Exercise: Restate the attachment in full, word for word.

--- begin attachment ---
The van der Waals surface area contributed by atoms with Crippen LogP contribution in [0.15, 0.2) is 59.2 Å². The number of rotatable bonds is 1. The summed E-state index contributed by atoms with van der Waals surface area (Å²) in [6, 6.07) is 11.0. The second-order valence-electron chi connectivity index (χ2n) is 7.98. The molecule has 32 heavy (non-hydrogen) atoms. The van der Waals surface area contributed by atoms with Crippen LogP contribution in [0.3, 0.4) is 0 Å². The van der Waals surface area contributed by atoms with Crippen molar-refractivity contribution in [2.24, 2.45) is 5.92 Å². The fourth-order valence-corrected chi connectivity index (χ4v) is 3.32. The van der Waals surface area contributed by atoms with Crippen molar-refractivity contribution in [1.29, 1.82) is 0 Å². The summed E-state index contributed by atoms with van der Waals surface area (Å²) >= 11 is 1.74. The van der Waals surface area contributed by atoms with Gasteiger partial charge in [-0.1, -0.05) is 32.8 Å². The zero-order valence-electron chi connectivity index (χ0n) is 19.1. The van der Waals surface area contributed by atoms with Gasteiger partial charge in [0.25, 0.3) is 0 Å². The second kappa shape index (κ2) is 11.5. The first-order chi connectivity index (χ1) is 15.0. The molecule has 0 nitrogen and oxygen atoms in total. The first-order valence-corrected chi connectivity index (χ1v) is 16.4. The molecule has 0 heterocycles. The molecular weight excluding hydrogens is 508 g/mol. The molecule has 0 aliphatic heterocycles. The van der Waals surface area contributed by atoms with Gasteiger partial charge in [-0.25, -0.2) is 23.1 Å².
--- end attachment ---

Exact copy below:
The van der Waals surface area contributed by atoms with Crippen LogP contribution in [0.15, 0.2) is 59.2 Å². The number of rotatable bonds is 1. The summed E-state index contributed by atoms with van der Waals surface area (Å²) in [6, 6.07) is 11.0. The second-order valence-electron chi connectivity index (χ2n) is 7.98. The molecule has 32 heavy (non-hydrogen) atoms. The van der Waals surface area contributed by atoms with Crippen LogP contribution in [0.3, 0.4) is 0 Å². The van der Waals surface area contributed by atoms with Crippen molar-refractivity contribution in [2.24, 2.45) is 5.92 Å². The fourth-order valence-corrected chi connectivity index (χ4v) is 3.32. The van der Waals surface area contributed by atoms with Crippen molar-refractivity contribution in [1.29, 1.82) is 0 Å². The summed E-state index contributed by atoms with van der Waals surface area (Å²) >= 11 is 1.74. The van der Waals surface area contributed by atoms with Gasteiger partial charge in [-0.1, -0.05) is 32.8 Å². The zero-order valence-electron chi connectivity index (χ0n) is 19.1. The van der Waals surface area contributed by atoms with Gasteiger partial charge in [0.25, 0.3) is 0 Å². The second kappa shape index (κ2) is 11.5. The first-order chi connectivity index (χ1) is 15.0. The molecule has 0 nitrogen and oxygen atoms in total. The first-order valence-corrected chi connectivity index (χ1v) is 16.4. The molecule has 0 heterocycles. The molecular weight excluding hydrogens is 508 g/mol. The molecule has 0 aliphatic heterocycles. The van der Waals surface area contributed by atoms with Gasteiger partial charge in [-0.25, -0.2) is 23.1 Å².